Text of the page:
After 1282 the signoria was composed of the 3 (afterwards 6) priori of the gilds, who ended by ousting the buoni uomini, while a defensor artificum et artium takes the place of the capitano; thus the republic became an essentially trading community, governed by the popolani grassi or rich merchants.
Elected the gonfaloniere, also for two months; there were the capitudini or councils of the gilds, and two savi for each sestiere, with 1000 soldiers at their disposal; the number of the grandi families was fixed at 38 (later 72).
Again a new constitution was decreed by which the gonfaloniere and half the priori were to be chosen from the anti maggiori and the other half from the minori; on several other boards the former were to be in the majority, and the three new gilds were abolished.
By this time the Meistersinger schools 'had spread all over south and central Germany; and isolated gilds were to be found farther north, at Magdeburg, Breslau, Gorlitz and Danzig.
GILDS, or Guilds.
Medieval gilds were voluntary associations formed for the mutual aid and protection of their members.
The last two categories, which do not become prominent anywhere in Europe until the 12th century, had, like all gilds, a religious tinge, but their aims were primarily worldly, and their functions were mainly of an economic character.
A more widely accepted theory derives gilds wholly or in part from the early Germanic or Scandinavian sacrificial banquets.
This view does not seem to be tenable, for the old sacrificial carousals lack two of the essential elements of the gilds, namely corporative solidarity or permanent association and the spirit of Christian brotherhood.
Dr Max Pappenheim has ascribed the origin of Germanic gilds to the northern "fosterbrotherhood" or "sworn-brotherhood," which was an artificial bond of union between two or more persons.
The foster-brotherhood seems to have been unknown to the Franks and the Anglo-Saxons, the nations in which medieval gilds first appear; and hence Dr Pappenheim's conclusions, if tenable at all, apply only to Denmark or Scandinavia.
Imbued with the idea of the brotherhood of man, the church naturally fostered the early growth of gilds and tried to make them displace the old heathen banquets.
Gilds were a natural manifestation of the associative spirit which is inherent in mankind.
It is not necessary to seek the germ of gilds in any antecedent age or institution.
The capitularies of 805 and 821 also contain vague references to sworn unions of some sort, and a capitulary of 884 prohibits villeins from forming associations "vulgarly called gilds" against those who have despoiled them.
The gilds of Norway, Denmark and Sweden are first mentioned in the 11th, 12th and 14th centuries respectively; those of France and the Netherlands in the 11th.
Many writers believe that the earliest references to gilds come from England.
Prayers for the dead, attendance at funerals of gildsmen, periodical banquets, the solemn entrance oath, fines for neglect of duty and for improper conduct, contributions to a common purse, mutual assistance in distress, periodical meetings in the gildhall, - in short, all the characteristic features of the later gilds already appear in the statutes of these Anglo-Saxon fraternities.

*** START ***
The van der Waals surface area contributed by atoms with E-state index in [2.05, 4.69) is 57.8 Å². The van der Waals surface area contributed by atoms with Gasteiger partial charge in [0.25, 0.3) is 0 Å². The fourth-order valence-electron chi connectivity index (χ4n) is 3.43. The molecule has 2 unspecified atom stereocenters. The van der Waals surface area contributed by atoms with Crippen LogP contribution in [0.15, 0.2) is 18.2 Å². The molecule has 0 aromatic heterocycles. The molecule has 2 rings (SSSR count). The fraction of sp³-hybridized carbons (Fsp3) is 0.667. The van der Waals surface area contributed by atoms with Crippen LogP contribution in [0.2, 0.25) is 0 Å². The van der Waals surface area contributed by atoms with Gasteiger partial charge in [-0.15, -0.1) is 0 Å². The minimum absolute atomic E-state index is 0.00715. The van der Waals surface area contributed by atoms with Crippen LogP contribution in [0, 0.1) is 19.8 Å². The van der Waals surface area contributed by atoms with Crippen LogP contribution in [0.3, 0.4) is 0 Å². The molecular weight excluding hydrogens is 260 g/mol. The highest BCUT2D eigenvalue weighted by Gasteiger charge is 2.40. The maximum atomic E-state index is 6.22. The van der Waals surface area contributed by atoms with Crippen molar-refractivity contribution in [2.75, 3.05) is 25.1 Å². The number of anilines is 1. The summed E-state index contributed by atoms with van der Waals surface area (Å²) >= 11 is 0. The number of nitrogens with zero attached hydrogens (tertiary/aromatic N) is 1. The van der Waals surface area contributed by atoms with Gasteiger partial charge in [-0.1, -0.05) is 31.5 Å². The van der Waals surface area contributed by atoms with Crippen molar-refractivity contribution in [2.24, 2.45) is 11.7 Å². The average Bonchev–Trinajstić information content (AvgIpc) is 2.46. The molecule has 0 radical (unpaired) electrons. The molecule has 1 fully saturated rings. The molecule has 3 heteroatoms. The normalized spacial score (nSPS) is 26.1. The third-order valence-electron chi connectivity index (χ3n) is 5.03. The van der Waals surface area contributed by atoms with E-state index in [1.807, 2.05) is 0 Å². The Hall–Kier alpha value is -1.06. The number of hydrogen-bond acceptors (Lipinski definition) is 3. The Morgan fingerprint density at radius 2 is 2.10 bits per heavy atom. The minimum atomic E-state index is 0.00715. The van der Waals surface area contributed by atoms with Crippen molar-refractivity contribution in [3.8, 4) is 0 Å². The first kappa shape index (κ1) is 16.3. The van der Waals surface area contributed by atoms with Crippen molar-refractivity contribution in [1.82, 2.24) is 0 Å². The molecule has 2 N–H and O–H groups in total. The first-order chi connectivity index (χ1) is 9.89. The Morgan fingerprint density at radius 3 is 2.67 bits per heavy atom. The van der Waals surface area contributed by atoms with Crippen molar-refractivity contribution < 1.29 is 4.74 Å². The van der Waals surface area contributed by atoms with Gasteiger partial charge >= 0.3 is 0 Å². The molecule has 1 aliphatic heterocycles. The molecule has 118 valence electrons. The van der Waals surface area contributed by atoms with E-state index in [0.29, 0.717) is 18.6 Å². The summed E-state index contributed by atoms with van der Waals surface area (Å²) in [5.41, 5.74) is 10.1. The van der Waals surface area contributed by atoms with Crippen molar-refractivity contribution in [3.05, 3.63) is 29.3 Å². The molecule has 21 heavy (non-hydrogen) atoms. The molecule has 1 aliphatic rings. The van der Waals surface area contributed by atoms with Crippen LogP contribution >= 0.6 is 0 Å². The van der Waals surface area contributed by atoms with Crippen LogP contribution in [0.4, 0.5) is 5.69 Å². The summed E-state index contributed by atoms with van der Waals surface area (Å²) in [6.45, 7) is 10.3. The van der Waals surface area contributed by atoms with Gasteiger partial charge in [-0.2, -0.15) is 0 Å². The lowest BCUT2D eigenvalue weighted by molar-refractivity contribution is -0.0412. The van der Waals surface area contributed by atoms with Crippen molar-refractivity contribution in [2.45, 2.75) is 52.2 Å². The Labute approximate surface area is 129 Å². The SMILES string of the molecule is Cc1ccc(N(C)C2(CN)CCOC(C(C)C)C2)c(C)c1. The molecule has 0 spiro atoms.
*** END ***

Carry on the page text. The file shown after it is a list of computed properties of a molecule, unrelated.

Some continental writers, in dealing with the origin of municipal government throughout western Europe, have, however, ascribed too much importance to the Anglo-Saxon gilds, exaggerating their prevalence and contending that they form the germ of medieval municipal government.
It should also be noted that there is no trace of the existence of either craft or merchant gilds in England before the Norman Conquest.
Religious Gilds after the Norman Conquest.
- Though we have not much information concerning the religious gilds in the 12th century, they doubtless flourished under the AngloNorman kings, and we know that they were numerous, especially in the boroughs, from the 13th century onward.
In 1388 parliament ordered that every sheriff in England should call upon the masters and wardens of all gilds and brotherhoods to send to the king's council in Chancery, before the 2nd of February 1389, full returns regarding their foundation, ordinances and property.
Some of the religious gilds supported schools, or helped to maintain roads, bridges and town-walls, or even came, in course of time, to be closely connected with the government of the borough; but, as a rule, they were simply private societies with a limited sphere of activity.
They are important because they played a prominent role in the social life of England, especially as eleemosynary institutions, down to the time of their suppression in 1547 Religious gilds, closely resembling those of England, also flourished on the continent during the middle ages.
The greater the commercial and industrial prosperity of a town, the more rapid was the multiplication of craft gilds, which was a natural result of the ever-increasing division of labour.
The old gild merchant remained longest intact and powerful in the smaller boroughs, in which, owing to the predominance of agriculture, few or no craft gilds were formed.
This transference of the authority of the latter to a number of distinct bodies and the consequent disintegration of the old organization was a gradual spontaneous movement, - a process of slow displacement, or natural growth and decay, due to the play of economic forces, - which, generally speaking, may be assigned to the 14th and 15th centuries, the very period in which the craft gilds attained the zenith of their power.